# Talk:Brachylog

## Brachylog is not a declarative language

Since Brachylog and Prolog are based on similar paradigms, this proof demonstrates that Prolog is technically not a declarative language. Take this Prolog program as an example:

```sort_list(Input, Output) :-
permutation(Input, Output),
check_order(Output).

check_order([]).
check_order([First, Second | Tail]) :-
First =< Second,
check_order([Second | Tail]).
```

This sorts a list; it is quite easy to understand, right? However, this program simply returns a list with all permutations and checks whether the permutations are sorted using a kind of linear fashion like C++ and Java. Also it uses recursion to check the whether the orders are correct using a looping construct. This can be re-written in another way in a procedural language using pretty much the same idea. --(this comment by A at 03:38, October 6, 2019‎ UTC; please sign your comments with ~~~~)

```result=[]
for i in all_permutations(input):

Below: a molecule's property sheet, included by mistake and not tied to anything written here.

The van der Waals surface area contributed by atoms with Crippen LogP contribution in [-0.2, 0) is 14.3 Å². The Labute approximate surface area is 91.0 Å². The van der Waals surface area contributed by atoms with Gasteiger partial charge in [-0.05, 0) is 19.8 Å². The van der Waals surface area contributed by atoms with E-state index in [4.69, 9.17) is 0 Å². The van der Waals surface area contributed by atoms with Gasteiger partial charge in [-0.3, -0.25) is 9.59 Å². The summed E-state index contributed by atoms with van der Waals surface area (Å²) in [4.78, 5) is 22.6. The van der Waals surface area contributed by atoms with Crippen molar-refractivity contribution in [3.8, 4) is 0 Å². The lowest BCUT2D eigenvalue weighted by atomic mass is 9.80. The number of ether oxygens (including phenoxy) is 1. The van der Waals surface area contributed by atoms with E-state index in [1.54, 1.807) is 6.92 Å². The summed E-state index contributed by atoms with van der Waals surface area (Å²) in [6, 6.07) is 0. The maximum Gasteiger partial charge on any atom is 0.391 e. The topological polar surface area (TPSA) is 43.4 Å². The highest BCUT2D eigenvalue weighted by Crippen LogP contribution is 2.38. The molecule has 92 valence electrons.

for k in i:
if i[i.index(k)+1] <= k:
continue
else:
result=i
```

Therefore Prolog is technically a procedural language with some advanced constructs that help people to develop more naturally. This applies to Brachylog too.

The big difference is that Prolog and Brachylog allow you to perform operations on variables before you assign them. `permutation` isn't implemented like that – it's effectively imperative, like you point out – but many other operations are. So you can write code like `X = [1, 2], concat(X, Y, Z), Y = [3, 4]` in Prolog, in order to set Z to `[1, 2, 3, 4]`. In C, you couldn't write the code in that order (trying to brute-force through all possibilities for `Z` would be massively inefficient). A similar example would be code like `A + B #= 4, A * B #= 4`, which would set both `A` and `B` to 2, and which doesn't easily translate to an imperative language because you can't convert `A + B #= 4` into a loop over all integers because there are infinitely many of them.
Even within your example, you're hiding a major difference between C's and Prolog's control flow: your `continue` isn't a direct translation of anything in the original Prolog, and if you made the Prolog more complex (including, e.g., returning from a predicate before the failure occured), you'd have problems finding an equivalent in the C code. --ais523 20:04, 6 October 2019 (UTC)